F. As regard misoprostol side effect only one patient complaining of diarrhea and no other complication detected.

Discussion

I. The objective of this study was to compare the effect of uterine artery tourniquet (surgical techniques) with pre-operative rectal misoprostol (medical techniques) on their efficacy in minimizing blood loss during abdominal myomectomy.
II. The mean age of the study population in the current study was (32.1± 6.1) years, ranging (27-36). There was no statistical significance. The present study coincides with the results of a study (Day Baird et al., 2003) that showed that the incidence of uterine leiomyomas at 35 years of age was 60 percent among African American women and Caucasian women at 35 years of age showed an incidence of 40 percent. Other studies reported the same findings. Patients in the current study (58) did not use combined oral contraceptives as hormonal contraception (80.6%) and 14 patients used COC as hormonal contraception (19.4%). There was no statistically significant difference in the use of hormonal contraception (COC) by the patient between the two types. In (Wise et al., 2004) research, the risk of leiomy was not affected either by oral contraceptive ingredients, its hormonal strength nor duration of use [11-14].
III. 18 patients (NG) (25%) were nulliparous, 18 patients conceived once before (25%) and 36 patients (50%) conceived more than once in the present study. 32 patients (44.4%) had not previously aborted, 34 patients (47.3%) had previous abortions and 6 patients (8.3%) had more than one abortion. There was no statistically significant difference in the parity of the patient between the two groups.
IV. In the current study, 34 patients had interstitial uterine fibroid (38.9%), 8 patients had uterine subserous fibroid (11.1%) and 12 patients had submucous fibroid (16.7%) and 24 patients had mixed uterine fibroids (33.3%). There was a statistically significant difference in myoma site between both groups.
V. This result did not match the results documented by [15]. who reported (70%) intramural, (20%) submucous and (10%) submucous position frequencies, and this is in line with the present study.
VI. Certain findings were recorded in a study by Wallach and Vlahos (2004), who found that most fibroids are intramural (85.4%), followed by submucous (53.4%) and submucous (32%) [16]. Heavy menstrual bleeding in 58 patients (80.6 percent), abdominal pain in 44 patients (61.1 percent), pressure symptoms in 14 patients (19.4 percent) and primary or secondary infertility in 26 patients (36.1 percent) were the most common presenting symptoms in this study. There was no statistically significant difference in the main symptom between the two groups. The most common complaint of women with uterine leiomyoma in a study by Ragab et al. [3] was severe and persistent bleedings that suit the results of this study. In addition, diagnosed women more frequently reported spontaneous and irregular bleedings, often defined as repeated cycles that occur more frequently than every 24 days or bleedings between periods.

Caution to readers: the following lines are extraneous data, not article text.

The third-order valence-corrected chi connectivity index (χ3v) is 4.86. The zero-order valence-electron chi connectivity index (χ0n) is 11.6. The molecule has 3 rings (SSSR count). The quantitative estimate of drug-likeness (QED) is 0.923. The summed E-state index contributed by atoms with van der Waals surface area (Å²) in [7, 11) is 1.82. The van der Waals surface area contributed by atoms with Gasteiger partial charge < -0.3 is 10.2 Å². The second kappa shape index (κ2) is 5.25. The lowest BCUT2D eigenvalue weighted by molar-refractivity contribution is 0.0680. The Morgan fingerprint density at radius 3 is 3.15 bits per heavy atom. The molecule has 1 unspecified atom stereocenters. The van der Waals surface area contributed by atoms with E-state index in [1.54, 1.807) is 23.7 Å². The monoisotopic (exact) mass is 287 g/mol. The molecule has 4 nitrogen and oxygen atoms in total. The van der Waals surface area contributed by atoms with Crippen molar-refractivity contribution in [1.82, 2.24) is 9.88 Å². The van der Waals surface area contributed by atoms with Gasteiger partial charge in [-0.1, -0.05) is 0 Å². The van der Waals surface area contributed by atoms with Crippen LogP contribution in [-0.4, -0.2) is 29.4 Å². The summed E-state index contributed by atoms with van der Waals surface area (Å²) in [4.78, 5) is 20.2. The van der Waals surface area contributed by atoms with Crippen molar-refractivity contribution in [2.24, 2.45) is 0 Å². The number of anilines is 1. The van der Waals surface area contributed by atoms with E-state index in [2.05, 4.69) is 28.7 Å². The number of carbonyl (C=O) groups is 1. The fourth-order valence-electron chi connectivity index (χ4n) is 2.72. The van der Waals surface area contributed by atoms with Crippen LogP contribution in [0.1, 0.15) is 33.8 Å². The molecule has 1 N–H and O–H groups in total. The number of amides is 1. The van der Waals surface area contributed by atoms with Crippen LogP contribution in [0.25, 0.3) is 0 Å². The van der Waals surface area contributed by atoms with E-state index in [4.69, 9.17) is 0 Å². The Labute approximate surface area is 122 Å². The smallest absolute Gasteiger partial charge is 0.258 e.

VII. Most women with uterine myomas are asymptomatic and remain largely undiagnosed in a study by Aamir et al. [17]. These results are not in agreement with the present study because the study excluded asymptomatic patients.
VIII. Nonetheless, in a study conducted by Ezeama et al. [18], abdominal mass was the primary symptom presenting (67 percent) of the study population, which is not consistent with the results of this study. This may be due to the research that took place in Nnewi, southeastern Nigeria, where traditional African patients presented late and more serious.
IX. The results of this study were to compare intraoperative blood loss in two classes, the need for intraoperative blood transfusion, the need for hysterectomy transfer, operating time (in minutes), intraoperative and postoperative Studies comparing the peri cervical mechanical tourniquet during abdominal myomectomy versus uterine artery ligation [4]. and peri cervical mechanical tourniquet versus perivascular vasopressin plus rectal misoprostol to minimize blood loss during abdominal myomectomy [19]. and research comparing rectal misoprostol versus placebo [5]. vaginal misoprostol versus placebo [20] and single dose versus double dose of misoprostol [3]. The mean blood loss in the peri cervical mechanical tourniquet group was (469± 104.5ml) in the present study and was higher among participants with perioperative rectal misoprostol (493± 125.2ml). Although the two groups were not statistically significant.
X. In study of Alptekin & Efe [21] which had a comparison between the use of tourniquet and the use of no-tourniquet use and recorded significant reduction in blood loss in the tourniquet group (21). The estimated blood loss from the tourniquet group in the study of Ikechebelu et al. [22] was (515.7 ± 292.81ml) and this was higher than in the current study.